Raúl Zurita Canessa (born 1950) is a Chilean poet. He won the Chilean National Prize for Literature in 2000.
Raúl Zurita was born in Santiago de Chile in 1950, where he spent his childhood and school years. In 1967 he began his studies of Civil Engineering at the Federico Santa María Technical University in Valparaiso as well as Mathematics at the School of Technical Engineering in Santiago. When on 11 September 1973, Chile’s socialist’s government was overthrown by a military coup, Raúl Zurita was arrested and detained with almost one thousand others in the hold of a ship; a traumatic experience for the then 22-years-old. Zurita spent four years earning his living as a computer salesman during a period of financial hardship. At the same time he was a guest reader at the Faculty of Philosophy at the Universidad de Chile in Santiago, where he met writers and intellectuals such as Nicanor Parra, Ronald Kay, Christian Hunneus and Enrique Lihn. The first of his poems to be published appeared in 1975 in “Manuscritos”, the Philosophy Faculty’s publication. Four years later “Purgatorio” was published, the first part of a poetic trilogy which Zurita would not conclude for another fourteen years. The book became a huge success. Together with friends Raúl Zurita founded the artists action group “Colectivo de Acción de Arte”, CADA, in protest against the Pinochet government, but despair in the face of the dictatorship’s regime of terror gradually took hold. No longer wanting to witness the pain surrounding him, he attempted to burn his eyes with ammonium acid but fortunately failed.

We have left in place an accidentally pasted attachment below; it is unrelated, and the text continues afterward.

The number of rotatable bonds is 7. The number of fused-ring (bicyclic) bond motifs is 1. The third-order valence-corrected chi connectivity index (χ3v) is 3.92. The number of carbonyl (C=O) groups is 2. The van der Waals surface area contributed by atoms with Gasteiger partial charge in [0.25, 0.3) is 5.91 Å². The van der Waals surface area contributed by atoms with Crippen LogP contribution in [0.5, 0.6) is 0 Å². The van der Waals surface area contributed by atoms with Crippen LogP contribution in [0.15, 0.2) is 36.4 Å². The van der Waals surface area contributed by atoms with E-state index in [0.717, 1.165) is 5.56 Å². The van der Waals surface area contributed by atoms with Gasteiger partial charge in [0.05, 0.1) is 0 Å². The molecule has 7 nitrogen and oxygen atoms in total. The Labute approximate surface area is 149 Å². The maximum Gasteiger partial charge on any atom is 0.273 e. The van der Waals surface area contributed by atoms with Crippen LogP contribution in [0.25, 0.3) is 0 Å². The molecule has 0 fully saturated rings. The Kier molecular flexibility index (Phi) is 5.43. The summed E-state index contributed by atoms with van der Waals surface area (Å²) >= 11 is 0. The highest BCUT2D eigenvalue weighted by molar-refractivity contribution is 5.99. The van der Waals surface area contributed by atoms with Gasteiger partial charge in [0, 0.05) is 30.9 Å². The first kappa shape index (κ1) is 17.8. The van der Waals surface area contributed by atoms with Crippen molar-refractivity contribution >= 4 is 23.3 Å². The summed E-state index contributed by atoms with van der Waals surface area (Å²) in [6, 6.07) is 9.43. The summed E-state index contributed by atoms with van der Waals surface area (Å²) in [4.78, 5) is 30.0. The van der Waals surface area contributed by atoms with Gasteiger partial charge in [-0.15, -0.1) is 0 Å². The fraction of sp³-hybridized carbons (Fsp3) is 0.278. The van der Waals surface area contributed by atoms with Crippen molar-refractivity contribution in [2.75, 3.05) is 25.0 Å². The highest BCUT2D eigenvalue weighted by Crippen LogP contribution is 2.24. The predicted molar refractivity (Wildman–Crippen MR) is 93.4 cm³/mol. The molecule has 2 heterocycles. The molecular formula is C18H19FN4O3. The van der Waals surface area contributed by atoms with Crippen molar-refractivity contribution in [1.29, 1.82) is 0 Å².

In 1982, the second part of Zurita’s poetic trilogy entitled “Anteparaiso” was published. Completion of this book went hand in hand with the project to have 15 verses of the poem written by five aeroplanes in eight-kilometre high letters across the sky over New York. These verses which Zurita had written to draw attention to the minorities of the world could be seen throughout large parts of New York.
In 1984, Raúl Zurita was awarded a scholarship by the John Simon Guggenheim Memorial Foundation for his poetical works. Afterwards he gave readings at held lectures at several North American universities, including Harvard, Yale, Stanford and Berkeley. In 1989 he was awarded the Pablo Neruda Prize for his lifetime poetical achievements. In 1990, Zurita lectured as visiting professor at the Universidad de Chile and in the same year he was made his country’s cultural attaché to Rome by Chile’s democratic government under President Patricio Aylwin. During the Expo ’92 in Sevilla his works were chosen to represent Chilean poetry. In 2000 he received Chile's national prize for literature.
In 1993 an extensive third volume concluded Raúl Zurita’s poetic trilogy. “La Vida Nueva” draws on Dante’s “Divina Commedia”in tracing and appraising the Chilean people’s twenty-year odyssey of suffering and hope and fits its author into place in line with the literary and political tradition of Gabriel Mistral, Pablo Neruda, Nicanor Parra, and other formidable Chilean poets. "Zurita", a volume of poetry, appeared in 2011; Raúl Zurita, who suffers from Parkinson's disease, declared this to be his last publication. However, in late 2013, Copper Canyon Press, with support from The Poetry Foundation, will publish Pinholes in the Night: Essential Poems from Latin America, an intensely focused bilingual anthology of Latin American poetry. This anthology, selected and compiled by Zurita, contains one poem by each of fifteen poets, ranging from Pablo Neruda to Ernesto Cardenal to Cesar Vallejo, and spans the twentieth century.
His books have been translated into English, German, Swedish, Bengali, Chinese, Italian and Russian.
Currently he is translating himself the Divina Commedia into Spanish.